I have taken this decision after, as I have said, the most careful consideration of all the material—medical and other—that has been available to me. Having considered that material, I took the decision announced to the House this afternoon. The right hon. Gentleman mentioned video-conferencing. The American Government have made it clear that undertaking such video-conferences would not be possible under their constitution. Cybercrime is an issue, obviously, but he hints at the question of whether someone should physically be tried in the UK or prosecuted and tried in another country, be it the United States or elsewhere. Of course, the introduction of the forum bar will offer a transparent process whereby people will see how decisions are taken on whether it is right for someone who is subject to an extradition request to be tried here in the UK or in the US.
I warmly welcome the Home Secretary’s wish to improve our extradition arrangements. Does she accept that many of us in this House feel that the US-UK arrangements were unfair to the UK and that the European arrest warrant is unfair to the UK? We look to her to reform to give Britain and her people a better deal.
I thank my right hon. Friend for his comment. As I said in my statement, I think that the UK-US treaty is, as Sir Scott Baker found, broadly sound. It is important that we have a robust treaty on extradition with the United States and that we ensure that extradition can take place both ways across the Atlantic. As I have said, there are a number of ways in which we need to change how we operate so that people can see that the extradition arrangements are fair and can take comfort and have confidence in them. The British people need to have confidence in our extradition arrangements.
As the Home Secretary said, Gary McKinnon is accused of very serious offences. The US was perfectly within its rights and it was reasonable for it to seek his extradition. We now do not know whether Gary McKinnon will ever have to face justice on those accusations. Can the right hon. Lady confirm that US authorities were willing to allow him to serve any sentence in the UK? On the issue of High Court judges making these decisions, Lord Justice Burnton said in the High Court in July 2009 that Gary McKinnon’s case did not even “approach Article 3 severity”. He quoted all the precedents for this. What does the Home Secretary think she knows that Lord Justice Burnton did not? She has made a decision today that is in her party’s best interest; it is not in the best interests of the country.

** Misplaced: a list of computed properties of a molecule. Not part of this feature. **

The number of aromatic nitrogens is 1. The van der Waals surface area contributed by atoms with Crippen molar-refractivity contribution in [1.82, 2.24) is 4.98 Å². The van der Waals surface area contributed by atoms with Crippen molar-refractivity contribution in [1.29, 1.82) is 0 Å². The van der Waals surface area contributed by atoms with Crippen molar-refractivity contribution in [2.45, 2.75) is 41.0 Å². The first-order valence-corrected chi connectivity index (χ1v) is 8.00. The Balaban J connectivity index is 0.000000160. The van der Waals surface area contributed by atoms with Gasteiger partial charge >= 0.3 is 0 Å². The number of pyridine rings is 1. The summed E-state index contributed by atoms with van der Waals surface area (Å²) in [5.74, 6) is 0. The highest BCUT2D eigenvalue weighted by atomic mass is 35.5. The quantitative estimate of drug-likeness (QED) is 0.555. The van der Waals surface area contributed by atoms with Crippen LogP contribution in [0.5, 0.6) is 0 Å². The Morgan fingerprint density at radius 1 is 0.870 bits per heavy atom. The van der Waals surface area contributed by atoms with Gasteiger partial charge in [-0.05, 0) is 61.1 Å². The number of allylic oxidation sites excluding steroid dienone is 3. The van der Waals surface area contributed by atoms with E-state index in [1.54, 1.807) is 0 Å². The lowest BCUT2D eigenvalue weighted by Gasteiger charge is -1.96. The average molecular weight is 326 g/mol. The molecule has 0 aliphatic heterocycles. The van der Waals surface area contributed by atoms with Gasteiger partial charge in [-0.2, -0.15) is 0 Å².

I recognise that the right hon. Gentleman had a decision to take in this case in his time as Home Secretary. I respect the decision that he took on the material that was available to him at the time. I believe that the decision of the judge that he referred to was in 2008.
I stand corrected. It was said that it was 2008, but I recognise that the right hon. Gentleman says 2009. As I said, I have given very careful consideration to the material, medical and otherwise, that has been available to me and I have come to the decision that extradition would not be appropriate in relation to Mr McKinnon’s human rights under article 3. That is the decision that I have taken on the material available to me.